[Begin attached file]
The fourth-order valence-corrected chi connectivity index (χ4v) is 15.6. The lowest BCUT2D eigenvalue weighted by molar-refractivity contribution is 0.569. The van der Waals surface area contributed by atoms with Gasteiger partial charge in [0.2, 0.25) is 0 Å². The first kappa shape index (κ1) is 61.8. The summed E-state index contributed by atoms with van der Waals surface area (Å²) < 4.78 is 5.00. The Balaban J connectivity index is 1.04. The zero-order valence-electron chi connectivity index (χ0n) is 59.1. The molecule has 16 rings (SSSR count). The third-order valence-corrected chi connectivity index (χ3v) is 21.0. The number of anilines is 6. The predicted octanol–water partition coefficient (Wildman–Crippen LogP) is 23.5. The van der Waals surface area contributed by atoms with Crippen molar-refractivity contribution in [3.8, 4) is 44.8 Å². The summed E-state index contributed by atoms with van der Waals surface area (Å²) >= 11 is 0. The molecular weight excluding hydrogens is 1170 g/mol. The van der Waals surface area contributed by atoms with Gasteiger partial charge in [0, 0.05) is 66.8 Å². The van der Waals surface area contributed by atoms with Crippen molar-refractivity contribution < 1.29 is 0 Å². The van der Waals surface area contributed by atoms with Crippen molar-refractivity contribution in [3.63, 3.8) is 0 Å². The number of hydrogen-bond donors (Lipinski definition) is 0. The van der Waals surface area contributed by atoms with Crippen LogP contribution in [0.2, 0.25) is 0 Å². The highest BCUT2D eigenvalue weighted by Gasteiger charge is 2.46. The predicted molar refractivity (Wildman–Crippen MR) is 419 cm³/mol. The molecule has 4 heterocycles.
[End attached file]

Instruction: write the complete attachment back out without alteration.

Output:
The fourth-order valence-corrected chi connectivity index (χ4v) is 15.6. The lowest BCUT2D eigenvalue weighted by molar-refractivity contribution is 0.569. The van der Waals surface area contributed by atoms with Gasteiger partial charge in [0.2, 0.25) is 0 Å². The first kappa shape index (κ1) is 61.8. The summed E-state index contributed by atoms with van der Waals surface area (Å²) < 4.78 is 5.00. The Balaban J connectivity index is 1.04. The zero-order valence-electron chi connectivity index (χ0n) is 59.1. The molecule has 16 rings (SSSR count). The third-order valence-corrected chi connectivity index (χ3v) is 21.0. The number of anilines is 6. The predicted octanol–water partition coefficient (Wildman–Crippen LogP) is 23.5. The van der Waals surface area contributed by atoms with Crippen molar-refractivity contribution in [3.8, 4) is 44.8 Å². The summed E-state index contributed by atoms with van der Waals surface area (Å²) >= 11 is 0. The molecular weight excluding hydrogens is 1170 g/mol. The van der Waals surface area contributed by atoms with Gasteiger partial charge in [0, 0.05) is 66.8 Å². The van der Waals surface area contributed by atoms with Crippen molar-refractivity contribution < 1.29 is 0 Å². The van der Waals surface area contributed by atoms with Crippen molar-refractivity contribution in [3.63, 3.8) is 0 Å². The number of hydrogen-bond donors (Lipinski definition) is 0. The van der Waals surface area contributed by atoms with Crippen LogP contribution in [0.2, 0.25) is 0 Å². The highest BCUT2D eigenvalue weighted by Gasteiger charge is 2.46. The predicted molar refractivity (Wildman–Crippen MR) is 419 cm³/mol. The molecule has 4 heterocycles.